Local banks need to make a fast return to private hands, Alpha Bank CEO Dimitrios Mantzounis stressed while addressing the lender’s general meeting on Friday. Vassilios Rapanos, the bank’s president, referred to a need for stability and the implementation of reforms.
Mantzounis described the pictured created by local banks’ recent share capital increases as “distorted,” noting that Alpha may have received the least support from the state but that the Hellenic Financial Stability Fund holds the biggest stake in it compared to HFSF holdings in the other systemic banks.
He noted that the warrants – i.e. the rights to buy back the shares held by the HFSF – were a very good way of attracting investors during the first recapitalization, but that conditions have now changed and investors are thirsty for Greek securities and therefore the process for the banks’ privatization has to be accelerated.
The Alpha CEO, speaking in the presence of Finance Minister Gikas Hardouvelis, new Bank of Greece Governor Yannis Stournaras and HFSF CEO Anastasia Sakellariou, also remarked that since the law allows for the alternative utilization of the warrants, banks should make the most of the favorable climate and speed up their return to private hands. He said that each lender should examine the issue and submit proposals for the best decisions to that end either via the Hellenic Bank Association or independently.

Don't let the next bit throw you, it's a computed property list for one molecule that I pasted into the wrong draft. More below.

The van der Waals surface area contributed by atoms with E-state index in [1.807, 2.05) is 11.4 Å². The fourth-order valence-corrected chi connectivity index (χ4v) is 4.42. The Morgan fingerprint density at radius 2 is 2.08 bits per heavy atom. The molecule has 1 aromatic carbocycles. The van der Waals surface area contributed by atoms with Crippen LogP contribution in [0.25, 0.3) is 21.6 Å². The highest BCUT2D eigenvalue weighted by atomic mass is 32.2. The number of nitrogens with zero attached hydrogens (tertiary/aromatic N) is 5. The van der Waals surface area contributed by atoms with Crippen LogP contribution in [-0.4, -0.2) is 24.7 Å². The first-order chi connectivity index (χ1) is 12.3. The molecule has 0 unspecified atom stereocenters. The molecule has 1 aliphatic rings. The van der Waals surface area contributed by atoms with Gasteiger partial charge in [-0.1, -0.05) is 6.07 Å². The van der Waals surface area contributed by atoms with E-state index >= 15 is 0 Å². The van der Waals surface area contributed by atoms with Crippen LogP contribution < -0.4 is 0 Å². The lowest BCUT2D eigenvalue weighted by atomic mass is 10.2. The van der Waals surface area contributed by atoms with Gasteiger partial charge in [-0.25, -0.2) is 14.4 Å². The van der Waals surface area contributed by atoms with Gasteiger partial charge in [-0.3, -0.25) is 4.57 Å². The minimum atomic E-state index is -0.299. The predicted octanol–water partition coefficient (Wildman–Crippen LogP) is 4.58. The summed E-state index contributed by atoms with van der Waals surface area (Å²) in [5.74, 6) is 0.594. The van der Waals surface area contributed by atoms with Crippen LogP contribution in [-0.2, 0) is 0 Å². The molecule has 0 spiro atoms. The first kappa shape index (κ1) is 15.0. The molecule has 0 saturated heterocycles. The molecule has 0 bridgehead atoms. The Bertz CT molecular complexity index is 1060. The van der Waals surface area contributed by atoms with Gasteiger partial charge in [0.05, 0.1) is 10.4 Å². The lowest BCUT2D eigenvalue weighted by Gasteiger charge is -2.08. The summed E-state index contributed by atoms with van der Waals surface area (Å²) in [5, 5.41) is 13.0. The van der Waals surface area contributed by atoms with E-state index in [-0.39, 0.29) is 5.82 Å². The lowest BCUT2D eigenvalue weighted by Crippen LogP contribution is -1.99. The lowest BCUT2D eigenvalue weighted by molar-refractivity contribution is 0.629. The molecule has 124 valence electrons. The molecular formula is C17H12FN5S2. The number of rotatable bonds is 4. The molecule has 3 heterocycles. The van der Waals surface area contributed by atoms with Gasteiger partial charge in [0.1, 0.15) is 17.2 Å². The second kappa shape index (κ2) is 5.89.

Concerning nonperforming loans, Mantzounis said there are signs of improvement, adding that a substantial economic recovery is necessary for the situation regarding bad loans to change markedly. He added that Alpha has strong capital reserves as its capital adequacy ratio stands at 15.6 percent ahead of this fall’s European Central Bank stress test.
Rapanos stressed the significance of a stable tax environment and the need for the modernization of the country’s public administration. He added that 2014 will be the year that the economy makes a small rebound, highlighting the improvement in competitiveness. The biggest challenge from now on, noted Rapanos, is to achieve a sustainable model of economic growth. He forecast that deposits will gradually return to banks when conditions improve further, allowing lenders to finance the economy.